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What happens to your digital life after you die?
How to deal with death in the digital age and save your loved ones from headache.
BJ Miller: So here's a good example of where modern dying is just unintuitive and exotic, really. We've been dying forever, but there's some new wrinkles to it. And one of the biggest wrinkles you're going to come across is this social media world. And even if you're not on social media, you're going to have some digital life.
Most of us, whether it's bank, online passwords, or whatever it is, it's practically impossible not have some digital footprint in this world. And as it goes, whether it's because of denial or whatever else, so far, death isn't really built into those systems. So it's only recently that some of the social media outlets are figuring out to offer a pathway of how to close down an account for someone who's actually died. And we've still got a ways to go.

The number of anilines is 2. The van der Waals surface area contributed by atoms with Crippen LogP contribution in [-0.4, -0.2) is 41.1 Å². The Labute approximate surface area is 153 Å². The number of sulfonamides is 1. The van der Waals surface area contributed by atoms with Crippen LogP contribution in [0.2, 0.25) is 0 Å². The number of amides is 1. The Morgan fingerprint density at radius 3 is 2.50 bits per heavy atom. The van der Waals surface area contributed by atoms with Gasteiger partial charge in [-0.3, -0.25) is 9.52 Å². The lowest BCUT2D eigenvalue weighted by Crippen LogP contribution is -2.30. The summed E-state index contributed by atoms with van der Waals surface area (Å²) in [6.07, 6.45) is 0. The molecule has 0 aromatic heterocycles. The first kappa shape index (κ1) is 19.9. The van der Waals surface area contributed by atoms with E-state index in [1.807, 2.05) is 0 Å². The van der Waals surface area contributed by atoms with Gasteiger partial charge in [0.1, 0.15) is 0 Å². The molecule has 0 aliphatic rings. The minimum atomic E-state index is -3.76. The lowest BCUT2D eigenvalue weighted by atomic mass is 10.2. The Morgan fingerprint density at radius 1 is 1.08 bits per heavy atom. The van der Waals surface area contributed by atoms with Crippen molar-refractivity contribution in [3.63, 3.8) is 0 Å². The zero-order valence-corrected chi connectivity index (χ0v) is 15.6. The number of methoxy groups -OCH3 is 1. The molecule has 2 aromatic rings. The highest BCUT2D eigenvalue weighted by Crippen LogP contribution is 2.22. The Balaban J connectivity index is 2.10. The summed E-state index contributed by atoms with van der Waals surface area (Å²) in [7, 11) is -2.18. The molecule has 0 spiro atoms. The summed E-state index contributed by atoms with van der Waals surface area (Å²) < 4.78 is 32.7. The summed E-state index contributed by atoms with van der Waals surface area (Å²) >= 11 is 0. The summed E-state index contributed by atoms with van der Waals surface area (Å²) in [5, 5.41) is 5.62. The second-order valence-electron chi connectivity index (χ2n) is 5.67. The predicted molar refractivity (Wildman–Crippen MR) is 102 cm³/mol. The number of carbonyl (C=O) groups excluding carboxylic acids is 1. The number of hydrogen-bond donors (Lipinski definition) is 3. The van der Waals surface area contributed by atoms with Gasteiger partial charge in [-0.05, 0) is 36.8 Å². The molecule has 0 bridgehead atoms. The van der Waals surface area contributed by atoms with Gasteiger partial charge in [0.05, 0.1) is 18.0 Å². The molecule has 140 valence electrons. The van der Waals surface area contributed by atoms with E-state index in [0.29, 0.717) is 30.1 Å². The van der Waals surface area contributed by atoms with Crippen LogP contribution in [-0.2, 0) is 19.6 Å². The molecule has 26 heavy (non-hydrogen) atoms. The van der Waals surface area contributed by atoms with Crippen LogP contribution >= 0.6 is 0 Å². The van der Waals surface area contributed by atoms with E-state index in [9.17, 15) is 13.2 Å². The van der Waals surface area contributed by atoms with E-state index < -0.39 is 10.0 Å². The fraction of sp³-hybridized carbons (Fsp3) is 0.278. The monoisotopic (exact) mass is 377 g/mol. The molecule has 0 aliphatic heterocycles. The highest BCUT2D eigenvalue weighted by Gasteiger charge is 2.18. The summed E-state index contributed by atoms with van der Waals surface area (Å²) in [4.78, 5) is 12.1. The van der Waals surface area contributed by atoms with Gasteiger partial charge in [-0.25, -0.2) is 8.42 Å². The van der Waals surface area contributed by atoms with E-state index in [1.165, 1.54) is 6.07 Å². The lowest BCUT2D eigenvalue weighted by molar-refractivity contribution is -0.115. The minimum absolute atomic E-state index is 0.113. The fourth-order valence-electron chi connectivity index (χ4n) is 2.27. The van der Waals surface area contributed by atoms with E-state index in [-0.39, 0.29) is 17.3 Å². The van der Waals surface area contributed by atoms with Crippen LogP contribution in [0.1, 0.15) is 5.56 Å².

It's very common, and can be kind of grotesque or chilling, is very often people will be included in Facebook posts, for example, or there'll be some automatic birthday note that goes out to their LinkedIn group or something, and the person died a year or two ago. And it can be really chilling for a family member to receive an automated message from someone who's died. So, it's a new kind of perverse issue.
So all that to say is you do need to take, besides your ethical will and your legal will, you have to take a minute to think through how you're going to close out your digital life, too. And so that can be as simple as itemizing somewhere all your digital accounts, all those passwords. That can save your family tons of trouble. And increasingly, social media outlets will have a way to build into their framework a way for death to happen online, too. But otherwise, you just need to at least convey ways for your loved ones to get into your accounts.